While Sweden’s approach may have benefited the younger generation, especially school-aged kids (and their parents), the older generation took a hard hit. About 5,700 people died, mostly elderly in nursing homes, including the Jewish nursing home. About 20 members of Stockholm’s Jewish population died of coronavirus, most in their 80s and 90s, with one man in his 60s. Several of Kahn Nord’s Jewish peers contracted the virus, but their symptoms passed like a flu. As far as she knows, no one contracted the coronavirus from schoolkids.
Sweden’s relatively high death rate has prompted a commission into Sweden’s approach, but nursing-home caregiver Tanja Domsnkewitz, a native Swede who lives in northern Sweden with her native Israeli husband and their four children, believes she can pinpoint the cause: Sweden’s liberal mask policy, which it has since corrected for nursing homes and hospitals. Given its causalities, the Jewish community in particular took great pains to import masks, given a shortage in Sweden.
“We thought from the beginning already that we are going to wear masks, first to protect our elderly people, but they said there are no possibilities to get these masks because we don’t have them,” Domnskewitz said at a café in Stockholm.
Most of the Jewish fatalities were Holocaust survivors who, along with their descendants, account for most of Sweden’s Jewish population, which unofficially number between 15,000 to 20,000 thousand. After Sweden developed its signature welfare system in the 1930s under the Social-Democratic Party (now the ruling party), it prided itself on accepting immigrants, including Holocaust survivors, and most controversially, Muslims from Arab countries, including more than 100,000 Syrian asylum seekers in the last 10 years − an immigration policy just as criticized and praised as Sweden’s coronavirus strategy.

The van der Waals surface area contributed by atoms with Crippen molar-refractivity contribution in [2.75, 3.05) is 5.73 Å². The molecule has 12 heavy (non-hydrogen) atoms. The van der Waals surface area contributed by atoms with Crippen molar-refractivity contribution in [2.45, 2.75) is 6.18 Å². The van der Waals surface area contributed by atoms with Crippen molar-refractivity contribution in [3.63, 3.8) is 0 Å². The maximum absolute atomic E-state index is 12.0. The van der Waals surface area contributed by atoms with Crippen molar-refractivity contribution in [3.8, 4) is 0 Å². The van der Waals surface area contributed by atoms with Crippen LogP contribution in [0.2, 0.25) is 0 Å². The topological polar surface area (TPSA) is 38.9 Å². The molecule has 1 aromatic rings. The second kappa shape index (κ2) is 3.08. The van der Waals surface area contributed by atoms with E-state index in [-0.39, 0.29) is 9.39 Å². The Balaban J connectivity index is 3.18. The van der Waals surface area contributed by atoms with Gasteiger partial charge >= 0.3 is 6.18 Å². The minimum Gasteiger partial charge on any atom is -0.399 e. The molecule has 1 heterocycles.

According to Aron Verständig, president of Stockholm’s Jewish community, these migrants have imported anti-Semitic notions from their homeland, but concerns over anti-Semitism also extend to the radical left and right. Malmo often is cited as a flashpoint for Islamic anti-Jewish activity, where visibly “Jewish” Jews risk being harassed and targeted with anti-Semitic taunts. Kahn-Nord was born in Malmo, but her parents, both children of Holocaust survivors, now are moving out.
What is the source of more fear in Sweden: the coronavirus or anti-Semitism?
“I think, of course, anti-Semitism, if it’s directed toward specific individuals, can be very dangerous, but assimilation and the fact that synagogues have been closed now for quote ‘a while’ — we’ll open in August — those things are more of a threat to the community as such,” Verständig said from his family’s country home.
Tomer Hen, an Israeli designer living in Stockholm for 17 years, wasn’t too surprised by Sweden’s novel coronavirus approach. He recalled how a normally non-confrontational Sweden bucked the European trend during World War II by remaining neutral, enabling the country to dispatch, under U.S. auspices, the famous rescuer of Hungarian Jews, Raoul Wallenberg. His memorial is a stone’s throw away from the now-closed community synagogue in the heart of the city. Hen generally is approving of the coronavirus policy, despite a downturn in work, and is not sure what to fear more − the virus or Jew-hatred.
“It’s a hard question,” Hen said. “I would say more the fact that I’m a Jew and Israeli. You feel safe and you don’t feel safe. I can openly speak Hebrew in the city and can be myself, but sometimes, I need to be careful.”